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More usual seek latency is in the 9 (desktop drives) - 16 (laptop drives) ms range. Source is Tomshardware:… – Billy ONeal Jul 10 '10 at 2:48
Boost.Asio doesn't support files, it's for network I/O only. – SoapBox Jul 10 '10 at 3:09
@SoapBox: I was fooled by the name... :( – Dummy00001 Jul 10 '10 at 11:40
While the coolness of memory-mapped files makes them tempting to overuse, they do seem like the best solution in this case, especially if the data is semi-sorted. The OS can pull in just the right sectors as they are necessary, the data needn't be copied between kernel and user buffers, and the syscall overhead is avoided. Perhaps the only drawback is, if the writes were fully sequential, explicit async reads might achieve better prefetching. – Trevor Robinson Jul 10 '10 at 22:33
@Trevor Robinson: about async reads. Actually I thought about it. They would provide an advantage only in the case if the CPU-bound part of the update operation takes considerable time. In your case I think the CPU overhead of the actual update is minimal. Properly aligned, cacheless AIO is tempting, but also is highly unportable. – Dummy00001 Jul 11 '10 at 19:32

It looks like you can solve this by use of data structures. You've got three constraints:

  • Access time must be reasonably quick
  • Data must be kept sorted
  • You are on a spinning disk

B+ Trees were created specifically to address the kind of workload you're dealing with here. There are several links to implementations in the linked Wikipedia article.

Essentially, a B+ tree is a binary search tree, except groups of nodes are held together in groups. That way, instead of having to seek around for each node, the B+ tree loads only a chunk at a time. And it keeps a bit of information around to know which chunk it's going to need in a search.

EDIT: If you need to sort by more than one item, you can do something like:

| Header | B+Tree by A | B+Tree by B | Records |
      ||      ^     |     ^    |          ^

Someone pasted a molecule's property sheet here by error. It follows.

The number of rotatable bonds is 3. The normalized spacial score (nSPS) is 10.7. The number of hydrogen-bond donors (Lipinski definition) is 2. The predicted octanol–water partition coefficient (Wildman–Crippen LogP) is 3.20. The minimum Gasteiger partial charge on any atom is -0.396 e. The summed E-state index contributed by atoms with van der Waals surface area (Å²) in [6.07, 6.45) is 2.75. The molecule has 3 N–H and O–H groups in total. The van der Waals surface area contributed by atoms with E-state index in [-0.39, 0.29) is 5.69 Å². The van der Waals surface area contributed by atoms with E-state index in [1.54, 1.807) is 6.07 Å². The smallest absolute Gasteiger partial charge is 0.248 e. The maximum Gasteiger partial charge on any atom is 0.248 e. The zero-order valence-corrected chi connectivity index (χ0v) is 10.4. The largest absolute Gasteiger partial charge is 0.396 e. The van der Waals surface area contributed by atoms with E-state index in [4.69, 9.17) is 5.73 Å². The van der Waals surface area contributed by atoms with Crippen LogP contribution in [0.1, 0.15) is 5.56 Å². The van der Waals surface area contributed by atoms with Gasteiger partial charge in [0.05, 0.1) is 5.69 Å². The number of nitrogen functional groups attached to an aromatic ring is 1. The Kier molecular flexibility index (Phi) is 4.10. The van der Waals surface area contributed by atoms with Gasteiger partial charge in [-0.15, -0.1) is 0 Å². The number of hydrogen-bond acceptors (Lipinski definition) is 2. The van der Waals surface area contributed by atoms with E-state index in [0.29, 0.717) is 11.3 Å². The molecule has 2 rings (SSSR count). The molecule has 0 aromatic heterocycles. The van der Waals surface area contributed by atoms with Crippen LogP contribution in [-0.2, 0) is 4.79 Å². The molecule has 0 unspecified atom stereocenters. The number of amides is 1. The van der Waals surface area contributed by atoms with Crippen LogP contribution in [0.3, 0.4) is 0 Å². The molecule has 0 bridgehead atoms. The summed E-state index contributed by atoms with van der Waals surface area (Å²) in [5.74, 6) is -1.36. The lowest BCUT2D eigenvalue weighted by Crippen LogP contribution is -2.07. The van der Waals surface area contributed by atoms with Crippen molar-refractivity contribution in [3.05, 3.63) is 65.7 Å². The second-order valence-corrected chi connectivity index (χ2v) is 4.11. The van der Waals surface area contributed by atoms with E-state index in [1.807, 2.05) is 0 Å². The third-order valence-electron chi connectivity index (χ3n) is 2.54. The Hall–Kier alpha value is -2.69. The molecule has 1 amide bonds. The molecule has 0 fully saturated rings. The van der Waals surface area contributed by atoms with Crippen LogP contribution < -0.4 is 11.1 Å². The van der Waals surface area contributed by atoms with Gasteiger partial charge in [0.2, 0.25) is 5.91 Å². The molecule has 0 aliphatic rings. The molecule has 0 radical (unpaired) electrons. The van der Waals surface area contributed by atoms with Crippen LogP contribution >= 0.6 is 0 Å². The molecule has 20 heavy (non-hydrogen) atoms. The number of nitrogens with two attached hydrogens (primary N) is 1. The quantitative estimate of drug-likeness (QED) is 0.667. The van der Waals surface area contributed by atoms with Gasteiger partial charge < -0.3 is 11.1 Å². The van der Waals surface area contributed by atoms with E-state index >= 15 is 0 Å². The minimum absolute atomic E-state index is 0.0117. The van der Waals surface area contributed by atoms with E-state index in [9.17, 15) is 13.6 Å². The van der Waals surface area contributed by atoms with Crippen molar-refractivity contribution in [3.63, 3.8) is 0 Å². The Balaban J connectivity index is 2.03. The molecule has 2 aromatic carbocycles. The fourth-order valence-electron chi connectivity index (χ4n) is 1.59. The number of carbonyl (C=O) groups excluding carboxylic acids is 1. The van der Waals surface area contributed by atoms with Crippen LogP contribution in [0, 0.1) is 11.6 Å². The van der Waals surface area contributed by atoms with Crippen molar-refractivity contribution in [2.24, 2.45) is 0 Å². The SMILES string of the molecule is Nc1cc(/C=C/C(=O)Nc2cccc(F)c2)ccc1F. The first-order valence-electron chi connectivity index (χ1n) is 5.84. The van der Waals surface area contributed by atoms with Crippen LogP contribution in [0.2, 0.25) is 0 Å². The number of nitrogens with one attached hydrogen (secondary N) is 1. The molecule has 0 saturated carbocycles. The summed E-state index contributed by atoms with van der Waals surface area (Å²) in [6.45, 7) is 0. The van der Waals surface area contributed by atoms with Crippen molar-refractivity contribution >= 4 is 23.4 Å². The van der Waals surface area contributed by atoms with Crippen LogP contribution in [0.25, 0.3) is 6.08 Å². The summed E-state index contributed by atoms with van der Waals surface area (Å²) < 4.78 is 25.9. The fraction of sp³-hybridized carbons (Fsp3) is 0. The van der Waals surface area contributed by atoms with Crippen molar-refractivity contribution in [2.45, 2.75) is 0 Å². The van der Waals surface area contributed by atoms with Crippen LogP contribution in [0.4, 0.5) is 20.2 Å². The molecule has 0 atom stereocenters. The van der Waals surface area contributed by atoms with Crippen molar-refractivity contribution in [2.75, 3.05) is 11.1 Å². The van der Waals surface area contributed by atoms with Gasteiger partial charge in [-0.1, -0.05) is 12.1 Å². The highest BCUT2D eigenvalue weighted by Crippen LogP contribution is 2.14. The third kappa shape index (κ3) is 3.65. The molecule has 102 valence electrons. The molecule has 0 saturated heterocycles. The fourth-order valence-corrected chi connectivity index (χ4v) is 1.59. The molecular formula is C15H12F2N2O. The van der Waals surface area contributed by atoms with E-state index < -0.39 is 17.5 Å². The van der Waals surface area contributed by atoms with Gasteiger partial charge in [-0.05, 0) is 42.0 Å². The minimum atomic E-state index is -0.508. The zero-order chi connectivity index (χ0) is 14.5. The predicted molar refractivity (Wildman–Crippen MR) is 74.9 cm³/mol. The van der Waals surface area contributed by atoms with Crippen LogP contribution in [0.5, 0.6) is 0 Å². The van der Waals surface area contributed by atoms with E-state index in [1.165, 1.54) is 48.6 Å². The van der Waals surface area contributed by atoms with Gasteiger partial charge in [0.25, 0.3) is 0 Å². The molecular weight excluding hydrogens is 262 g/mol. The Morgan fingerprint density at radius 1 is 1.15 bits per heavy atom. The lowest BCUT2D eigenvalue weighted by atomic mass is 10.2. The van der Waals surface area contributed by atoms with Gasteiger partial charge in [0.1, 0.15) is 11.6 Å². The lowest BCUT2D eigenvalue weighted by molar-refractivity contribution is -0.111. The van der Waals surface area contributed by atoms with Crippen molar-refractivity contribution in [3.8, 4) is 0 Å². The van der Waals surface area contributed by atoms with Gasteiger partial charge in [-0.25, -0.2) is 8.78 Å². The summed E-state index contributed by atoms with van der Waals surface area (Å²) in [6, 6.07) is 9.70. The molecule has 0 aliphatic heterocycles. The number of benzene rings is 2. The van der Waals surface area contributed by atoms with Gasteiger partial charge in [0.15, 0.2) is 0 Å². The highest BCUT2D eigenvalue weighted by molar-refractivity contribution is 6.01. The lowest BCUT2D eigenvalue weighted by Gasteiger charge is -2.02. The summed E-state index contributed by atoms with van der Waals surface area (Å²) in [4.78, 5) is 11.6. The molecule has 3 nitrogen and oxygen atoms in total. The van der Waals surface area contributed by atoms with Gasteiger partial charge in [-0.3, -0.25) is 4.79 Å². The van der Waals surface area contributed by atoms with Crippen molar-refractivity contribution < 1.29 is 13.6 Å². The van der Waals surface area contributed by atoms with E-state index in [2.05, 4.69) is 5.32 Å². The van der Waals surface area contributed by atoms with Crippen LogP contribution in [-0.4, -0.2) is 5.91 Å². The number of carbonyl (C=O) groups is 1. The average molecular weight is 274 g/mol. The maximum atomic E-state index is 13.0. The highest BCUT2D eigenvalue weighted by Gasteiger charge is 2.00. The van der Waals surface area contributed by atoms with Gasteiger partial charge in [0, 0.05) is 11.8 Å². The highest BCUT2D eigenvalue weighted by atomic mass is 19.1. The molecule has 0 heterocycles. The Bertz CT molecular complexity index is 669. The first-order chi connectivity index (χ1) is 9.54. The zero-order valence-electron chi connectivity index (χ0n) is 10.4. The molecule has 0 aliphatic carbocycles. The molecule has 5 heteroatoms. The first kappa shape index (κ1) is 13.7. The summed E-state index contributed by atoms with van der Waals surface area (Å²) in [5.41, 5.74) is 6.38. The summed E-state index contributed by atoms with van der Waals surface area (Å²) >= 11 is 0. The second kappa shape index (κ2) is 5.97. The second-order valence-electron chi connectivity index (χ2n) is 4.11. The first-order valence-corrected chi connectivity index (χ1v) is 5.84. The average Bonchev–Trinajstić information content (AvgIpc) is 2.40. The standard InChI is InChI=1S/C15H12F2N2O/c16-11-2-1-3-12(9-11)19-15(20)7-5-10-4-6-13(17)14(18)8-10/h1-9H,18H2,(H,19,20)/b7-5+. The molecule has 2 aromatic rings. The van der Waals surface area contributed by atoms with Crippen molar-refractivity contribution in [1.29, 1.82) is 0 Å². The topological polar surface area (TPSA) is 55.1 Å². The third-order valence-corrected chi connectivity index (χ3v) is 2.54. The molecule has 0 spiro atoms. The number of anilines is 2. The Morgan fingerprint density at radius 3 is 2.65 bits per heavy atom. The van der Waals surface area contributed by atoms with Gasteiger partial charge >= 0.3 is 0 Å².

|\------/     |     |    |          |
      \-------------------/    |          |
                    |          |          |

I.e. you have seperate B+Trees for each key, and a seperate list of records, pointers to which are stored in the B+ trees.

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Amongst our chief two constraints are such diverse elements as... – Borealid Jul 10 '10 at 5:04
@Borealid: Huh? If you're saying that the objects tracked need to have arbitrary size, that's not a problem. Filesystems like NTFS, BtrFS, Reiser, XFS, etc. all use this data structure and have arbitrarily sized objects under control. – Billy ONeal Jul 10 '10 at 5:07
"You've got two constraints, let's number them one, two, and three" – Borealid Jul 10 '10 at 5:14
@Borealid: Oh! LOL! I'm an idiot.... fixed. – Billy ONeal Jul 10 '10 at 14:43

Random disk access tends to be orders of magnitude slower than sequential disk access. So much so that it can be useful to choose algorithms that might sound badly inefficient at first blush. For example, you might try this:

Create your join index, but instead of using it, just write out the list of pairs (A index, B index) to a disk file.

Sort this new file of pairs by the A index. Use a sort algorithm designed for external sorting (though I've not tried it myself, the STXXL library from looked promising when I was researching a similar problem)

Sequentially walk through the A record file and the sorted pair list. Read a huge chunk in, make all the relevant changes in memory, write the chunk out. Never touch that portion of the A record file again (since the changes you planned to make come in sequential order)

Go back, sort the pair file by the B index (again, using an external sort). Use this to update the B record file in the same manner.

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Thanks for the pointer. Whether it solves this problem or not, it looks very intriguing. – Trevor Robinson Jul 10 '10 at 18:59

Instead of building a list of (key, record number A, record number B) I would leave out the key to save space and just build (record number A, record number B). I'd sort that table or file by the A's, sequentially seek to each A record, write the B number, then sort the list by the B's, sequentially seek to each B record, write the A number.

I'm doing very similar large file manipulations, and these newer machines are so damn fast it doesn't take long at all:

On a cheapo 2.4gHz HP Pavilion with 3gb ram and 32-bit Vista, writing 3 million sequential 1,008-byte records to a new file takes 56 seconds, using Delphi library routines (as opposed to the Win API).

Sequentially seeking to each record in the file and writing 8 bytes using Win API FileSeek/FileWrite on a booted machine takes 136 seconds. That's 3 million updates. Immediately rerunning the same code takes 108 seconds, since the O/S has some things cached.

Sorting record offsets first, then sequentially updating the files, is the way to go.

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I don't actually build the (key, record A, record B) list; that was just conceptual. What I'm doing now with the sparse array approximates the sorting you suggest, but instead of doing a complete sort, which would require building it on disk in a separate pass, I do as much as I can in memory. My thought was that, while what you suggest would be better for worst case, random ordering, the data I'm working with should have some natural clustering. Either way, there's the final question of how to perform the writes once they're sorted. – Trevor Robinson Jul 10 '10 at 18:51